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Thread: The Collective SSS Memory...

  1. #11
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    Jul 2016
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    Bodfish, CA
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    40

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    My t-shirt drawer has two from the 1984 and 1985 3BF. One was blue and the other red.

    Ants

  2. #12
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    Jul 2016
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    The check showed 1985 was blue, and 1984 was absent. I wouldn't trust my memory alone on 1984 color.

    To help understand the origins of the Three Bridge Fiasco Race, it may be useful to relate some of my sailing background. This will come in parts, since my prior long post was lost in the digital abyss.

    Since the late 1950's, every summer was spent on Lake Bomoseen in Vermont. School was over around Memorial Day and we headed north, with a return around Labor Day. There were row boats, canoes, powerboats, and sailboats spread over those years. Before having a driver's license, the powerboat was preferred. The sailing dinghy was fun when it arrived with its lateen (Sunfish) rig.

    When I finally got my college degree and had a professional job, there was money to spend. The choice was between a motorcycle or a sailboat. I recalled there was always someone with a limp in a motorcycle shop, so a 19-foot Lightning class sailboat was purchased. It was no coincidence since Lake Bomoseen had a Lightning fleet that raced on a regular basis.

    (To be continued)

  3. #13
    Join Date
    Sep 2007
    Posts
    2,714

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    Ants - sorry, yes, this forum times you out if you take too long writing a post. It's exasperating, and I don't know if there's a way to give people more time.

    There are a couple tricks to work around this problem. You can create your post in another place, like a word-processing program or even as an e-mail, and then copy and paste it into a new message on here when it's finished.

    Or copy (save) your unfinished post every few minutes by dragging your mouse over it from beginning to end so it's all blue, right clicking, and selecting copy. This will save what you've written so far, if you get timed out. If that happens, log in again, reply to the thread and in the window, right click and paste what you saved from the cyber clip-board.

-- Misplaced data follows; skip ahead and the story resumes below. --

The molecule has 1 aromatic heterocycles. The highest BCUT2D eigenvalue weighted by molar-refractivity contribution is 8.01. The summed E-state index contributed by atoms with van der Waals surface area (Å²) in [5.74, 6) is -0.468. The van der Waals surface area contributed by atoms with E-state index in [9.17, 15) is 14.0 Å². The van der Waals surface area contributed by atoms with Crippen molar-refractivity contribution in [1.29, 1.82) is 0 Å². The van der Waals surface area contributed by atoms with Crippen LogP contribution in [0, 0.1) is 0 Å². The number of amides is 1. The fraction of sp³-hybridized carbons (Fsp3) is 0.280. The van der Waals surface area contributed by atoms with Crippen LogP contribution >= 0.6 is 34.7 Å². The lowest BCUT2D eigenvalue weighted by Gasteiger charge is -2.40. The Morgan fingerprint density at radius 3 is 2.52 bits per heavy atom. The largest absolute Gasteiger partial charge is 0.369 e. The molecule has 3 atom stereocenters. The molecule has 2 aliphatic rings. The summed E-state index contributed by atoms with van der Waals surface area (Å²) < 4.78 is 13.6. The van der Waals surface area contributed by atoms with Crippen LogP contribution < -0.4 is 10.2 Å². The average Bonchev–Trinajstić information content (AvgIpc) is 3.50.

I hope that helps.
    Last edited by BobJ; 05-08-2019 at 09:06 AM.

  4. #14
    Join Date
    Jan 2008
    Location
    Santa Rosa
    Posts
    500

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    I, too, have my 1989 Farallones Mug, which I use frequently. I finally tracked Ants down in 1985 to get signed up for the SSS - it took almost a year. I believe he was working at an East Bay bank. In those days it was all phone and mail, so communications were often phone-tags. Shama called and said I was the new SSS Secretary/Treasurer as soon as she received my membership form and dues. Shama knew me from my service as Sausalito Cruising Club Race Chair and Newport 30 Class Chairman. We'd also touched bases when I was various officers in the Coronado 25 Association in previous years. I'd stop by the Mill Valley P.O. to pick up mail and go to Peter's office where the SSS Executive meetings were held. I'd open envelopes, sort bills, log checks into a ledger, and Shama would pay bills and deposit checks. I'd also sign a bunch of blank checks so she could counter sign and pay bills in between meetings. From there I "worked" my way up through all the other offices, but often found myself back as secretary/treasurer somehow.
    About the blanket trophy. Being "secretary/treasurer involved arranging for race mementos and trophies. Around 1990 or so winners began to say they had too many of those 5X8 wooden plaques and tee shirts, so we began handing out "practical" trophies. Lina and I shopped for "nautical themed" prizes: blankets, WM gift cards, winch handles, seat cushions, early versions of head lamps, etc. We'd attach an engraved tag with the race information. I still use a chart book cover I won in a race, although the tag has long since vanished.
    For race mementos we began handing out caps, license plate frames, cups, glasses, bags and such instead of tees. "Trophies" for the HMB race came from a box of unclaimed "trophy things" with winners going up and picking out a "thing" as their trophy. Although I no longer use it, I have the headlamp I won for a First in Class in a HMB race. If there were unclaimed trophies left, the non-winners dived in.
    Pat Broderick

  5. #15
    Join Date
    Jul 2016
    Location
    Bodfish, CA